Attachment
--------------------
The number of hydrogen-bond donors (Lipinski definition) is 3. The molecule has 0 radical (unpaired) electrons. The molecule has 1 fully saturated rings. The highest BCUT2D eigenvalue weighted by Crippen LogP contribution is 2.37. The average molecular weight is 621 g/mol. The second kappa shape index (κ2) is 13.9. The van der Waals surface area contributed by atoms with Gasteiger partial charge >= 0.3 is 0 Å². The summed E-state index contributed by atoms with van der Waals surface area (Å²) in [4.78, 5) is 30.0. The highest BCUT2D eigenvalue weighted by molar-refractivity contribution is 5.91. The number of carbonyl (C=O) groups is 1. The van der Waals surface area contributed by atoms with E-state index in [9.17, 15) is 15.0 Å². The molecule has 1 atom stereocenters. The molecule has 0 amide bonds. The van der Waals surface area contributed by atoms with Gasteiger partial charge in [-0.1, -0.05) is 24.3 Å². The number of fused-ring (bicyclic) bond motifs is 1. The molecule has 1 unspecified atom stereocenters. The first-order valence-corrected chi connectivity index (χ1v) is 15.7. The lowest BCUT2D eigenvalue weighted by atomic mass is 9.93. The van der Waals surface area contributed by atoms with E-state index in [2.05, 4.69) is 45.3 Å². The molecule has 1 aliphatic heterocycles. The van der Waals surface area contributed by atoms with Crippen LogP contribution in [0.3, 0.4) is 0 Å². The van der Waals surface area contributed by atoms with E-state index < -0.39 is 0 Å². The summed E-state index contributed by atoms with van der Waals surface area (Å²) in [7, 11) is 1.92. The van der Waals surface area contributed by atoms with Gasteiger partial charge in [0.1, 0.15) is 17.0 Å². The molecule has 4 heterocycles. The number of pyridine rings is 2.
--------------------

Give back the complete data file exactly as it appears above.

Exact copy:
The number of hydrogen-bond donors (Lipinski definition) is 3. The molecule has 0 radical (unpaired) electrons. The molecule has 1 fully saturated rings. The highest BCUT2D eigenvalue weighted by Crippen LogP contribution is 2.37. The average molecular weight is 621 g/mol. The second kappa shape index (κ2) is 13.9. The van der Waals surface area contributed by atoms with Gasteiger partial charge >= 0.3 is 0 Å². The summed E-state index contributed by atoms with van der Waals surface area (Å²) in [4.78, 5) is 30.0. The highest BCUT2D eigenvalue weighted by molar-refractivity contribution is 5.91. The number of carbonyl (C=O) groups is 1. The van der Waals surface area contributed by atoms with E-state index in [9.17, 15) is 15.0 Å². The molecule has 1 atom stereocenters. The molecule has 0 amide bonds. The van der Waals surface area contributed by atoms with Gasteiger partial charge in [-0.1, -0.05) is 24.3 Å². The number of fused-ring (bicyclic) bond motifs is 1. The molecule has 1 unspecified atom stereocenters. The first-order valence-corrected chi connectivity index (χ1v) is 15.7. The lowest BCUT2D eigenvalue weighted by atomic mass is 9.93. The van der Waals surface area contributed by atoms with E-state index in [2.05, 4.69) is 45.3 Å². The molecule has 1 aliphatic heterocycles. The van der Waals surface area contributed by atoms with Crippen LogP contribution in [0.3, 0.4) is 0 Å². The van der Waals surface area contributed by atoms with E-state index < -0.39 is 0 Å². The summed E-state index contributed by atoms with van der Waals surface area (Å²) in [7, 11) is 1.92. The van der Waals surface area contributed by atoms with Gasteiger partial charge in [0.1, 0.15) is 17.0 Å². The molecule has 4 heterocycles. The number of pyridine rings is 2.